Yesterday, I was talking with my son who was trying to understand Punnett squares and inheritance. So I began with what I thought was a simple question: “What is a gene?”
His reply, “It’s DNA that encodes for a single trait.”
Thud. There was the problem. In the days of the Gregor Mendel breeding peas and oblivious to DNA, RNA, and proteins, he must have been very lucky, fudged a little, or peas are a very different organism from humans. I say that because when we look at single gene traits in humans, the list is very short indeed: attached earlobes, tongue curling, hitchhiker’s thumb, widow’s peak…there are less than twenty.
Now that we understand that genes simply encode for proteins, I think it would be better to abandon Mendelian genetics except as a tool to understand gene segregation. It’s ability to explain traits and diseases is very limited.
To be clear, most of us get two copies of the exact same genes that we call normal, healthy, or wild-type genes for most proteins; we get one from mom and one from dad. There are minor variations but in general, natural selection and out-breeding keep those at low frequencies.
That means we get a 100% gene dosage of normal proteins. The ways in which diseases do or don’t manifest depend on just how important those genes are. Gene therapy can add an extra copy of a gene, revving you up to three copies or up to 150% gene dosage. When you have a BRCA1 mutation, like the kind that prompted Angelina Jolie to do prophylactic mastectomies, the entire story reveals just how wrong people are when it comes to understanding the relationship between genes and disease.
Firstly, BRCA1, like other all improperly named oncogenes, is not a bad thing; it actually is a tumor suppressor! Her increased risks are no caused by the mutation, which is a historical artifact of consanguinity; her problem is simply that her cells have a 50% gene dose of the normal variant.
I had a classmate write to me on Facebook about her macular disease and I advised her to take senolytic treatments to accelerate cell death. She thought I was nuts. When she was young, she didn’t manifest the disease. So when healthy copy number goes from 2 to 1 or 1 to zero, we have a decrease of gene dosage from 100% to 50% or 50% to nil. If you purge damaged stem cells in the retina, you have a shot at replacing them with younger versions with the original configuration.
So now that we understand that nearly all traits, from my very attached earlobes (which 23 and Me told me I shouldn’t have, to intelligence, personality, age-related diseases, and longevity, are NOT encoded by a single gene. To anthropomorphize, it is like saying that if you were born in a certain town, under a certain zodiac sign, you can predict what movies I like. We love the simple examples of blood type or specific diseases that manifest in Sickle Cell Disease or Cystic Fibrosis because they support a Mendelian world view that should have long before been deprecated once we understood what genes really are (recipes for proteins).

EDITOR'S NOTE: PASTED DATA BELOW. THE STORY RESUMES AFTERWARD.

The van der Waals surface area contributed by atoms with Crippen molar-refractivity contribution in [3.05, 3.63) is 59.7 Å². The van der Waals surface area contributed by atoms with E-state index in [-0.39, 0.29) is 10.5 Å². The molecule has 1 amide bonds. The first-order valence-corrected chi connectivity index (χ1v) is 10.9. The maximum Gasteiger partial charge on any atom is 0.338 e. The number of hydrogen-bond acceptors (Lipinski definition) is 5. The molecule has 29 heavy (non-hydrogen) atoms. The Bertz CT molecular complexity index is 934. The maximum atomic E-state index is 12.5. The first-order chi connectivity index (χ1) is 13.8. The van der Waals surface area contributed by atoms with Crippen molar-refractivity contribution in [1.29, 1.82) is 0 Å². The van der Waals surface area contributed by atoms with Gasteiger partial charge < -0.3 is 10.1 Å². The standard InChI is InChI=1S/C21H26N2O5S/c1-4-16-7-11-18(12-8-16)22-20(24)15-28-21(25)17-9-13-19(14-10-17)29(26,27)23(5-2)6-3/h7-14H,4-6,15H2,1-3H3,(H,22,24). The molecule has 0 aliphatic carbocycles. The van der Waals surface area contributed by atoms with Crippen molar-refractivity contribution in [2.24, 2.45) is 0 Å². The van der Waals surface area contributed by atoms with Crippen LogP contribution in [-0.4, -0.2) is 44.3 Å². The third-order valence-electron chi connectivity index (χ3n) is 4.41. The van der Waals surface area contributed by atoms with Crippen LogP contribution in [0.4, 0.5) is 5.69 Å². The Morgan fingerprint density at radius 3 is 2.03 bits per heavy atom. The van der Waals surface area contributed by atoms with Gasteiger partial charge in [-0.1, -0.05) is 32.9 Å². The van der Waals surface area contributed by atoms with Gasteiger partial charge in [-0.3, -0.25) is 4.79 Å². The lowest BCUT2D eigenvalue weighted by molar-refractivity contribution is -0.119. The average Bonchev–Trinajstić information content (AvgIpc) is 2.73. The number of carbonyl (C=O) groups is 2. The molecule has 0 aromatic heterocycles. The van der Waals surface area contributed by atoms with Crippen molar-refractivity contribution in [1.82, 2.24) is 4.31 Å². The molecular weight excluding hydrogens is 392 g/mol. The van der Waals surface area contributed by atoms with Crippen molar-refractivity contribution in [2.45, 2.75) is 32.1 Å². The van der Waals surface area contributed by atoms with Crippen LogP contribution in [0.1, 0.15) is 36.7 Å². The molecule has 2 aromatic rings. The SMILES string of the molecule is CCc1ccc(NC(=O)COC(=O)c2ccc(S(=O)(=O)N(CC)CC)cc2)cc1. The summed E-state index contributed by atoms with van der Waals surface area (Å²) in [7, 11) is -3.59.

The very notion of a gene being dominant, recessive, incompletely expressed (penetrance) are merely fudge factors for explaining observed phenotypes despite the many ways a genotype can be expressed. This has to do with alternative splicing, gene silencing and expression, point mutations, and many other proteins and systems with which they interact. We are trying to save the notion that genes alone determine disease expression when in fact it is not that simple.
No, Oliver, genes do NOT encode for traits. They encode for proteins. You can count on your fingers and toes the number of traits that segregate to a single gene and even if you don’t have the gene for a sixth digit, you would still have plenty left over so Mendel’s single gene ~ single trait premise is fundamentally wrong.
To enjoy a satirical take on this fundamentally flawed popular belief among lay people and scientists alike, read this funny article entitled “Genome Study finds Gene for Believing in Genome studies.” They describe, with curled tongue-in-cheek, the ‘HaHaHa4’ gene that makes people believe genes have some kind of greater significance than just encoding proteins.
When we think of Dyskeratosis Congenita, or one of the premature aging syndromes, we see the folly in thinking there is a single gene to explain what we believe to be a single disease. We know that telomere shortening and premature aging are features of this disease but it can be autosomal dominant, autosomal recessive, or sex chromosome linked. The problem is often a less than 100% gene dose in any of the components of the telomerase enzyme, its RNA component, or the “key” to the lock (the dyskerin molecule), will lead to premature aging and death as a teenager. If you were looking for the gene that causes this disease, you would already have been asking the wrong question.
In conclusion, believing that genes determine traits is like believing that the maker of your tires determines whether you will get a flat or not. There are countless other factors such as driving, road debris, and how often you change them. Not only is genetics NOT destiny, in most cases is explains very little about what happens out there on the road of life.
To understand more about the fundamentals of genetics and other systems in your body, read my book, The Telomere Miracle: Scientific Secrets to Fight Disease, Feel Great, and Turn Back the Clock on Aging.